You might have heard of it before, but did you know there are different types of fructose intolerance?
Fructose is a sugar, and fructose intolerance is a condition that affects how the body processes sugar. When someone has fructose intolerance, their body cannot break down or absorb fructose from food causing various symptoms.
While there is no cure, there are ways to manage the condition and lead an everyday life. Read on to learn about fructose intolerance and how to live with it.
What's the difference between dietary fructose intolerance and hereditary fructose intolerance?
There are two types of fructose intolerance; the first one is called dietary fructose intolerance, and the other is called hereditary fructose intolerance.
Dietary Fructose Intolerance
Dietary fructose intolerance is not a disease but a condition that affects how the body processes fructose from food. The body cannot break down fructose or absorb it.
Fructose is a well-known trigger on the low FODMAP diet; fermentable carbohydrates cause common symptoms for people with Irritable Bowel Syndrome (IBS). Fructose malabsorption causes undigested fructose to attract water through osmosis; this causes distension and additional abdominal pain.
Hereditary fructose intolerance
Hereditary fructose intolerance is a genetic disorder where the body completely lacks the enzyme needed to metabolize fructose and absorb fructose properly in the small intestine [SOURCE]. You have a 25% chance of developing hereditary fructose intolerance if both your parents have the gene that causes the aldolase B enzyme not to work.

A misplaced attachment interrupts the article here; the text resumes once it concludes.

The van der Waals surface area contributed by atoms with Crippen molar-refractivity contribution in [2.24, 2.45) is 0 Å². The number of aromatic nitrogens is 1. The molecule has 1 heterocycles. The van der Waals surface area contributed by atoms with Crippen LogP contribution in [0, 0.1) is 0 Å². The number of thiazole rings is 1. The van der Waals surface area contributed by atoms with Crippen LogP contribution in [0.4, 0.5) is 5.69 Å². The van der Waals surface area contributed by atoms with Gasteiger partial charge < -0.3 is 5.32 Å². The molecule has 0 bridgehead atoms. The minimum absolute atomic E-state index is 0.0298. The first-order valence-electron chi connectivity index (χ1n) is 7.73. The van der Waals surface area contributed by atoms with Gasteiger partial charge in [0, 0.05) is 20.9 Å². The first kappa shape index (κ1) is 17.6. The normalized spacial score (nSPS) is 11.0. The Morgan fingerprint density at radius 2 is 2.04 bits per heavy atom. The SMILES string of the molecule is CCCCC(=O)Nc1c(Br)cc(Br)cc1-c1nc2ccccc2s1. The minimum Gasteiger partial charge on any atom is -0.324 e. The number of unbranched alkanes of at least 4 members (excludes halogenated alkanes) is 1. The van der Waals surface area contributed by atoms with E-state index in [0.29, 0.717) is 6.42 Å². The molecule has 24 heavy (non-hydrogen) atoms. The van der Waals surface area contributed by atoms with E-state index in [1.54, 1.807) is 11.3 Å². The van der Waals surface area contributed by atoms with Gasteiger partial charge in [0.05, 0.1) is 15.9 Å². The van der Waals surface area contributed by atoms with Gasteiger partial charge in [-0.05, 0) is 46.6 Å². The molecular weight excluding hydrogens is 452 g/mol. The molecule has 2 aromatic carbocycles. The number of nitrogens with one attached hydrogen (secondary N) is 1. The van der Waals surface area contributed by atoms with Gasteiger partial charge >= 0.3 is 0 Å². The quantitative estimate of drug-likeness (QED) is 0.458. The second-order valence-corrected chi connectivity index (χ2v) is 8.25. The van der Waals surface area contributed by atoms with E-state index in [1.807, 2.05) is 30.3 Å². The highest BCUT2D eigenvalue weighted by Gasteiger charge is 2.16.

If you have hereditary fructose intolerance, you may feel nauseous or experience bloating, abdominal pain, diarrhea, vomiting, and low blood sugar levels (hypoglycemia) after consuming fructose.
Eating fructose too often can lead to kidney and liver damage. This damage can cause your skin and the whites of your eyes to turn yellow (jaundice), an enlarged liver (hepatomegaly), and chronic liver disease (cirrhosis). In extreme cases, people with hereditary fructose intolerance can die from liver failure or kidney failure.
Because the symptoms caused by eating fruits and juices with fructose are so severe, most people with this condition stay away from fructose-containing foods altogether.
What are the symptoms of fructose intolerance?
The symptoms of dietary fructose intolerance usually range from mild to severe. Fructose intolerance symptoms can range from bloating and gas to stomach pain and diarrhea.
Other symptoms can include fatigue, headaches, dizziness, and difficulty concentrating. Symptoms may worsen if the person eats or drinks high-fructose foods.
What does a fructose intolerance look like, and is it the same for each person?
Fructose intolerance can look different for each person. Some people may experience mild symptoms, while others may have severe reactions.
Some people's intolerance might only show up if they eat a large number of fructose foods or after drinking certain drinks with added sugar. Other people might experience reactions when they eat small amounts of fructose.